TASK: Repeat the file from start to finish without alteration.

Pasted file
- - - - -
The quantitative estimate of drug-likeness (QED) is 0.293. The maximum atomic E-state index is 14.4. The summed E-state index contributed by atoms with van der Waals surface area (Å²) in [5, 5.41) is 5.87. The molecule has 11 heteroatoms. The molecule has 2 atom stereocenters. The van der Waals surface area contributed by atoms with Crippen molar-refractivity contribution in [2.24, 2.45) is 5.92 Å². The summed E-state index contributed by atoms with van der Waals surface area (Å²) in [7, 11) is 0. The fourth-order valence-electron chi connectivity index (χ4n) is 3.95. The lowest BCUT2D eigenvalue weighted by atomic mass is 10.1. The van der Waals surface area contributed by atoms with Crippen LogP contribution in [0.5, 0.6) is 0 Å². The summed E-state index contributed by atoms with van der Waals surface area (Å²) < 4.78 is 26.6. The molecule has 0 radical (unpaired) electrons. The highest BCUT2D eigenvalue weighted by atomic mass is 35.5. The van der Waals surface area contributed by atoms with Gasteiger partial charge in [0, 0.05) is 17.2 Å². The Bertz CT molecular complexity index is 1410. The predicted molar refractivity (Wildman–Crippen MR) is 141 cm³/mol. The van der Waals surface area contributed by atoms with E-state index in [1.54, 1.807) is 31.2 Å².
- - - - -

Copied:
The quantitative estimate of drug-likeness (QED) is 0.293. The maximum atomic E-state index is 14.4. The summed E-state index contributed by atoms with van der Waals surface area (Å²) in [5, 5.41) is 5.87. The molecule has 11 heteroatoms. The molecule has 2 atom stereocenters. The van der Waals surface area contributed by atoms with Crippen molar-refractivity contribution in [2.24, 2.45) is 5.92 Å². The summed E-state index contributed by atoms with van der Waals surface area (Å²) in [7, 11) is 0. The fourth-order valence-electron chi connectivity index (χ4n) is 3.95. The lowest BCUT2D eigenvalue weighted by atomic mass is 10.1. The van der Waals surface area contributed by atoms with Crippen LogP contribution in [0.5, 0.6) is 0 Å². The summed E-state index contributed by atoms with van der Waals surface area (Å²) < 4.78 is 26.6. The molecule has 0 radical (unpaired) electrons. The highest BCUT2D eigenvalue weighted by atomic mass is 35.5. The van der Waals surface area contributed by atoms with Gasteiger partial charge in [0, 0.05) is 17.2 Å². The Bertz CT molecular complexity index is 1410. The predicted molar refractivity (Wildman–Crippen MR) is 141 cm³/mol. The van der Waals surface area contributed by atoms with E-state index in [1.54, 1.807) is 31.2 Å².